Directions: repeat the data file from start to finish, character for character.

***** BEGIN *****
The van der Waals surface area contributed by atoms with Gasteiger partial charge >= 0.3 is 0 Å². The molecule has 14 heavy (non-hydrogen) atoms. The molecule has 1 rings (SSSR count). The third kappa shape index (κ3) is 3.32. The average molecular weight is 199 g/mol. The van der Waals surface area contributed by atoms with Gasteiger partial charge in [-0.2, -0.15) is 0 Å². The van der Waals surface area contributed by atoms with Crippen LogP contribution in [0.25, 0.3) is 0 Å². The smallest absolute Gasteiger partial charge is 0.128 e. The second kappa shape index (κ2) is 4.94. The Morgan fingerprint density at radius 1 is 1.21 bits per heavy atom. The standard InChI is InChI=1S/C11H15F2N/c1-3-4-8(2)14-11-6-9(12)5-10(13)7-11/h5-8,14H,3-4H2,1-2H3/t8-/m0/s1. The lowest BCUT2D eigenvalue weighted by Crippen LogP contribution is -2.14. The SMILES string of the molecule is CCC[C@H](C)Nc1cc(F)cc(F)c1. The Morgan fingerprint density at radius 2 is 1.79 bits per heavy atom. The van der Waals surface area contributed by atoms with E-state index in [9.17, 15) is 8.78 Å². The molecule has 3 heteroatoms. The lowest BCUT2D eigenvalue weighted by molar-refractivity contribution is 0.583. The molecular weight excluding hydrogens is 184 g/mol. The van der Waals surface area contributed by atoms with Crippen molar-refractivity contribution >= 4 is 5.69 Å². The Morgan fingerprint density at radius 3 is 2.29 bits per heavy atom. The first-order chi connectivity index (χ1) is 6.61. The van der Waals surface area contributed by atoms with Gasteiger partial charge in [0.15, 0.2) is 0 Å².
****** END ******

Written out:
The van der Waals surface area contributed by atoms with Gasteiger partial charge >= 0.3 is 0 Å². The molecule has 14 heavy (non-hydrogen) atoms. The molecule has 1 rings (SSSR count). The third kappa shape index (κ3) is 3.32. The average molecular weight is 199 g/mol. The van der Waals surface area contributed by atoms with Gasteiger partial charge in [-0.2, -0.15) is 0 Å². The van der Waals surface area contributed by atoms with Crippen LogP contribution in [0.25, 0.3) is 0 Å². The smallest absolute Gasteiger partial charge is 0.128 e. The second kappa shape index (κ2) is 4.94. The Morgan fingerprint density at radius 1 is 1.21 bits per heavy atom. The standard InChI is InChI=1S/C11H15F2N/c1-3-4-8(2)14-11-6-9(12)5-10(13)7-11/h5-8,14H,3-4H2,1-2H3/t8-/m0/s1. The lowest BCUT2D eigenvalue weighted by Crippen LogP contribution is -2.14. The SMILES string of the molecule is CCC[C@H](C)Nc1cc(F)cc(F)c1. The Morgan fingerprint density at radius 2 is 1.79 bits per heavy atom. The van der Waals surface area contributed by atoms with E-state index in [9.17, 15) is 8.78 Å². The molecule has 3 heteroatoms. The lowest BCUT2D eigenvalue weighted by molar-refractivity contribution is 0.583. The molecular weight excluding hydrogens is 184 g/mol. The van der Waals surface area contributed by atoms with Crippen molar-refractivity contribution >= 4 is 5.69 Å². The Morgan fingerprint density at radius 3 is 2.29 bits per heavy atom. The first-order chi connectivity index (χ1) is 6.61. The van der Waals surface area contributed by atoms with Gasteiger partial charge in [0.15, 0.2) is 0 Å².